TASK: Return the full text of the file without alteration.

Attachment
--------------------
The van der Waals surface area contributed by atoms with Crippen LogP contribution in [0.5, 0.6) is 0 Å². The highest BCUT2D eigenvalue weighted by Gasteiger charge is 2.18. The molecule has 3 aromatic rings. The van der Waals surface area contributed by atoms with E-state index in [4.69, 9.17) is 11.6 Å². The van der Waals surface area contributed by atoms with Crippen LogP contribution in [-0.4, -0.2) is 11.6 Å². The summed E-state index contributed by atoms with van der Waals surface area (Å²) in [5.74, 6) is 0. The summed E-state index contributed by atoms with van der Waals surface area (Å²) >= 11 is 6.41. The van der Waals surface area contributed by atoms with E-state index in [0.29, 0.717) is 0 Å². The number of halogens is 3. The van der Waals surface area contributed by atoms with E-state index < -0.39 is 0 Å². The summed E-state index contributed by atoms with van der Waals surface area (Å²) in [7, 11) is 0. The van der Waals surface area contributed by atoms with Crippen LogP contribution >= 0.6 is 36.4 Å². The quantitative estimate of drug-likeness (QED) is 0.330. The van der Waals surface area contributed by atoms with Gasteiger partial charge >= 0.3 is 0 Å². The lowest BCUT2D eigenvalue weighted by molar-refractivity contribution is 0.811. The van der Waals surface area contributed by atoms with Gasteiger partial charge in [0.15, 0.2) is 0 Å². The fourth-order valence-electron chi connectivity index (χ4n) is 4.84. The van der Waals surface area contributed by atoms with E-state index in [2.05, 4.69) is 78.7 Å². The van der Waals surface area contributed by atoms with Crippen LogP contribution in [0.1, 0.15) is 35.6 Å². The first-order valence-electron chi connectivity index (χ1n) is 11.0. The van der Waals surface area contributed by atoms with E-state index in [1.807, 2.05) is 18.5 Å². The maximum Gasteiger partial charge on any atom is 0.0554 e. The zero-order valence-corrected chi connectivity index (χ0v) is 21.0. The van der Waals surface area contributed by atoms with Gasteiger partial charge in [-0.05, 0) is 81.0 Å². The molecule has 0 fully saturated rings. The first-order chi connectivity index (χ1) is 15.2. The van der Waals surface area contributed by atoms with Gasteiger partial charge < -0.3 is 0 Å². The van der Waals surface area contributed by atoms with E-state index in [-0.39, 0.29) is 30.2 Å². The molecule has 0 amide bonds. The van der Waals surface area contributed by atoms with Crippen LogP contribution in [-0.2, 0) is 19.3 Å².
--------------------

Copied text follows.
The van der Waals surface area contributed by atoms with Crippen LogP contribution in [0.5, 0.6) is 0 Å². The highest BCUT2D eigenvalue weighted by Gasteiger charge is 2.18. The molecule has 3 aromatic rings. The van der Waals surface area contributed by atoms with E-state index in [4.69, 9.17) is 11.6 Å². The van der Waals surface area contributed by atoms with Crippen LogP contribution in [-0.4, -0.2) is 11.6 Å². The summed E-state index contributed by atoms with van der Waals surface area (Å²) in [5.74, 6) is 0. The summed E-state index contributed by atoms with van der Waals surface area (Å²) >= 11 is 6.41. The van der Waals surface area contributed by atoms with E-state index in [0.29, 0.717) is 0 Å². The number of halogens is 3. The van der Waals surface area contributed by atoms with E-state index < -0.39 is 0 Å². The summed E-state index contributed by atoms with van der Waals surface area (Å²) in [7, 11) is 0. The van der Waals surface area contributed by atoms with Crippen LogP contribution >= 0.6 is 36.4 Å². The quantitative estimate of drug-likeness (QED) is 0.330. The van der Waals surface area contributed by atoms with Gasteiger partial charge >= 0.3 is 0 Å². The lowest BCUT2D eigenvalue weighted by molar-refractivity contribution is 0.811. The van der Waals surface area contributed by atoms with Gasteiger partial charge in [0.15, 0.2) is 0 Å². The fourth-order valence-electron chi connectivity index (χ4n) is 4.84. The van der Waals surface area contributed by atoms with E-state index in [2.05, 4.69) is 78.7 Å². The van der Waals surface area contributed by atoms with Crippen LogP contribution in [0.1, 0.15) is 35.6 Å². The first-order valence-electron chi connectivity index (χ1n) is 11.0. The van der Waals surface area contributed by atoms with E-state index in [1.807, 2.05) is 18.5 Å². The maximum Gasteiger partial charge on any atom is 0.0554 e. The zero-order valence-corrected chi connectivity index (χ0v) is 21.0. The van der Waals surface area contributed by atoms with Gasteiger partial charge in [-0.05, 0) is 81.0 Å². The molecule has 0 fully saturated rings. The first-order chi connectivity index (χ1) is 15.2. The van der Waals surface area contributed by atoms with Gasteiger partial charge < -0.3 is 0 Å². The van der Waals surface area contributed by atoms with E-state index in [-0.39, 0.29) is 30.2 Å². The molecule has 0 amide bonds. The van der Waals surface area contributed by atoms with Crippen LogP contribution in [-0.2, 0) is 19.3 Å².